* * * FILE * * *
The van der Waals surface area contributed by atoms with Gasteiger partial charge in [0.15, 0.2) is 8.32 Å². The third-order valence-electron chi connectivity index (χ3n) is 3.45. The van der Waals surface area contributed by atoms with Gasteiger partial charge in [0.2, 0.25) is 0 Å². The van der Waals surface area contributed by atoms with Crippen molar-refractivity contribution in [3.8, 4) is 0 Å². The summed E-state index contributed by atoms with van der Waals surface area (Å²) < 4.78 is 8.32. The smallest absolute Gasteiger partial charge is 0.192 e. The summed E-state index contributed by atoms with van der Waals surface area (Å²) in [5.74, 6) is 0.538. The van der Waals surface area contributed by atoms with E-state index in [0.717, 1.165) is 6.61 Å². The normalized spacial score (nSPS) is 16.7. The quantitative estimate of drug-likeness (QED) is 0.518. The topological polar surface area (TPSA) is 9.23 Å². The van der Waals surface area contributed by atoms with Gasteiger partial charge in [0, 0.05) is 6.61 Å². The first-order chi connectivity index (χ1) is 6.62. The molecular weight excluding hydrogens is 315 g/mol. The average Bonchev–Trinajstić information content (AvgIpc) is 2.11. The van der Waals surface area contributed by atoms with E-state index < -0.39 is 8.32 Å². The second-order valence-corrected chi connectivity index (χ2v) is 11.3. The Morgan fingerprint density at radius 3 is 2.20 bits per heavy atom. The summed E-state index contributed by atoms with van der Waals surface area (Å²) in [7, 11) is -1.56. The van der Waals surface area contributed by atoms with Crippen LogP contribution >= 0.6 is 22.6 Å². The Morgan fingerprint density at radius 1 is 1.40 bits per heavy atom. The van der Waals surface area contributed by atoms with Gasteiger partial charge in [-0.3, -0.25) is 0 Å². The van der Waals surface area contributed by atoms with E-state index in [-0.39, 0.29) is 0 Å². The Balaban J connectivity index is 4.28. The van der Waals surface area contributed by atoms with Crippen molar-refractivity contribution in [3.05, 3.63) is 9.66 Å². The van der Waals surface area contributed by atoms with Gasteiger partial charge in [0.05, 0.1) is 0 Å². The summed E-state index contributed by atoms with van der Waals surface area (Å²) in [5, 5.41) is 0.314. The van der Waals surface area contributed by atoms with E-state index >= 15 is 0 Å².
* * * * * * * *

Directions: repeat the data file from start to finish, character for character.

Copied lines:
The van der Waals surface area contributed by atoms with Gasteiger partial charge in [0.15, 0.2) is 8.32 Å². The third-order valence-electron chi connectivity index (χ3n) is 3.45. The van der Waals surface area contributed by atoms with Gasteiger partial charge in [0.2, 0.25) is 0 Å². The van der Waals surface area contributed by atoms with Crippen molar-refractivity contribution in [3.8, 4) is 0 Å². The summed E-state index contributed by atoms with van der Waals surface area (Å²) < 4.78 is 8.32. The smallest absolute Gasteiger partial charge is 0.192 e. The summed E-state index contributed by atoms with van der Waals surface area (Å²) in [5.74, 6) is 0.538. The van der Waals surface area contributed by atoms with E-state index in [0.717, 1.165) is 6.61 Å². The normalized spacial score (nSPS) is 16.7. The quantitative estimate of drug-likeness (QED) is 0.518. The topological polar surface area (TPSA) is 9.23 Å². The van der Waals surface area contributed by atoms with Gasteiger partial charge in [0, 0.05) is 6.61 Å². The first-order chi connectivity index (χ1) is 6.62. The molecular weight excluding hydrogens is 315 g/mol. The average Bonchev–Trinajstić information content (AvgIpc) is 2.11. The van der Waals surface area contributed by atoms with E-state index < -0.39 is 8.32 Å². The second-order valence-corrected chi connectivity index (χ2v) is 11.3. The Morgan fingerprint density at radius 3 is 2.20 bits per heavy atom. The summed E-state index contributed by atoms with van der Waals surface area (Å²) in [7, 11) is -1.56. The van der Waals surface area contributed by atoms with Crippen LogP contribution >= 0.6 is 22.6 Å². The Morgan fingerprint density at radius 1 is 1.40 bits per heavy atom. The van der Waals surface area contributed by atoms with Gasteiger partial charge in [-0.3, -0.25) is 0 Å². The van der Waals surface area contributed by atoms with E-state index in [-0.39, 0.29) is 0 Å². The Balaban J connectivity index is 4.28. The van der Waals surface area contributed by atoms with Crippen molar-refractivity contribution in [3.05, 3.63) is 9.66 Å². The van der Waals surface area contributed by atoms with Gasteiger partial charge in [0.05, 0.1) is 0 Å². The summed E-state index contributed by atoms with van der Waals surface area (Å²) in [5, 5.41) is 0.314. The van der Waals surface area contributed by atoms with E-state index >= 15 is 0 Å².